The history of indigenous cultures extends back thousands of years, but Célia Bianconi and María Datel feel it is not always addressed in education.
“I grew up in Brazil, and in school in Brazil we never learned about indigenous [cultures],” Bianconi said. “There is a celebration and what did you do? You just sit in a circle and make noises with your mouth.”
Now, along with some associates, Bianconi and Datel, Boston University master lecturers and coordinators of the Spanish and Portuguese programs respectively, are taking educational matters into their own hands with Indigenous Languages and Cultures Week.
From April 3 to April 6, BU’s Department of Romance Studies and the Center for Latin American Studies is hosting a series of speakers including academics, actors and artists as part of its Indigenous Languages and Cultures Week.
Last year, the two self-proclaimed “partners in crime,” came up with the event when visiting a museum centered around languages.
“What we learned in school is not the reality,” Bianconi said. “The idea is actually to bring this reality and really erasing the image that we had in the past, and bringing the new one that is more real.”
Datel said the week of events is part of a larger project to decolonize language curricula. Spanish and Portuguese are colonial languages, Datel said, which coexist in Latin America with hundreds of indigenous ones.
“Those languages are not just languages,” Datel said. “[Indigenous languages] are connected to very specific knowledge, knowledge that has been left outside the main narratives.”
Speakers at this week’s events will include actress Sandra Nanayna, writer and activist Edson Kayapó and professor of Quechua at the Universidad de Cusco José Luis Castro. Topics of discussion will include decolonizing the Amazon, indigenous education and new Latin American music.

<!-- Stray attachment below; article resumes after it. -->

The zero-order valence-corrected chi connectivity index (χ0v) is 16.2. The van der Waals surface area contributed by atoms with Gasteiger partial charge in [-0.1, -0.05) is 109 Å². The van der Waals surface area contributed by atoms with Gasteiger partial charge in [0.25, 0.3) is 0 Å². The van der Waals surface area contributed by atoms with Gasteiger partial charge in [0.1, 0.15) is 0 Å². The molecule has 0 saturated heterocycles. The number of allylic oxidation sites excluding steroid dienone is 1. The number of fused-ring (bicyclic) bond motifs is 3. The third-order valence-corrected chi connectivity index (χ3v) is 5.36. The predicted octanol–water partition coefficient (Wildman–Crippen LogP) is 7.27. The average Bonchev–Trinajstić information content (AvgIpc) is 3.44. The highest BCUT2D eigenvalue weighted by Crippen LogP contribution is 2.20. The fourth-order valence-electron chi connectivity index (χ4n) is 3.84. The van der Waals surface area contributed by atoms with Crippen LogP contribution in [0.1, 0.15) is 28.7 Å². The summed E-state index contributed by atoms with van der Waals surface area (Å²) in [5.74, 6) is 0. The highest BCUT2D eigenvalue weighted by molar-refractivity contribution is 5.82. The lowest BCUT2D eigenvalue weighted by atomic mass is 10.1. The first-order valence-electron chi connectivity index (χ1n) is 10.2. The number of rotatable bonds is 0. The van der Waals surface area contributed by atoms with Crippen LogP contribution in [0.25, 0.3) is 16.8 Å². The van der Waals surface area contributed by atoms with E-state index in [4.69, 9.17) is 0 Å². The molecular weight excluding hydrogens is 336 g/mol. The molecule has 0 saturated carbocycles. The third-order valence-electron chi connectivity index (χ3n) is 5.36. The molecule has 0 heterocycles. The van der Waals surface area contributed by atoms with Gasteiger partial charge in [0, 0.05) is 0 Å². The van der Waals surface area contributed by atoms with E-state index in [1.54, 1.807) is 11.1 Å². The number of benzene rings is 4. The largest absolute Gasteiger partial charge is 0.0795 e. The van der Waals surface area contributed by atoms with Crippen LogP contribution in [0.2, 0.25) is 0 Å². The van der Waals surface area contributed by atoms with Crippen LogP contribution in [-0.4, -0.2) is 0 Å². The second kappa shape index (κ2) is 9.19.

Renzo Aroni, a humanities fellow at Columbia University and an indigenous Quechua scholar visiting Boston University to speak at the event, said he was excited to share his expertise and discuss an indigenous perspective.
“We urgently need to incorporate this kind of, as we say in Spanish ‘otros saberes,’ different knowledge systems,” Aroni said. “It’s not really about competing perspectives or positionality, it’s about dialogue, it’s about the compliment, it’s about the interactions, to accept and recognize diversities.”
Aroni’s part of the event focused on the recent history of Peru, specifically the Cayara massacre of indigenous people by Peruvian government and military forces.
“Decolonization is something we have to practice,” Aroni said. “It’s not only about theory … we need to know to start debating, using us as a way of living, as a way of thinking, as a way of practicing.”
Rady Roldán-Figueroa, an associate professor of the history of Christianity and the director of the Center of Latin American Studies, wrote in an email interview that the importance of the week’s events “cannot be overstated.”
“Certainly, there is a growing interest in different fields in the humanities in decolonial approaches and methodologies,” Roldán-Figueroa wrote. “Institutions like Boston University stand in a unique position to contribute to this effort.”
Poliana Alarcón, a graduate student in the Romance Studies department, was part of another piece of Monday’s event: a multimedia presentation about current political violence in Peru, raising money for the victims.
Alarcón said the recent denial of Professor Rodrigo Lopes de Barros’ tenure has shaken her confidence in the school’s efforts towards decolonization. Lopes de Barros is a Black, Brazilian assistant professor of Romance Studies and current interim director of the Cinema and Media Studies Department who is suing BU after his tenure was rejected without explanation.
“How are we going to decolonize academia if we are not accepting excellent professionals, as Professor Rodrigo Lopes de Barros,” Alarcón said. “We’re talking about decolonization, inclusiveness, like how are we going to talk about that if we don’t have proper practices?”
Bianconi said she hopes that Indigenous Cultures and Languages Week will make students compare the history of colonialism in other countries and know “this is also happening here.”
While she doesn’t expect them to be activists, Bianconi said she wants attendees to engage in critical thinking and to lose the approach of “everything is so well and so neat.”
“They can advocate for changes in the community,” Datel said. “They can realize that these people produce knowledge, it’s valuable knowledge, it’s beautiful knowledge, and so they can bring that to their small communities, even to their group of friends.”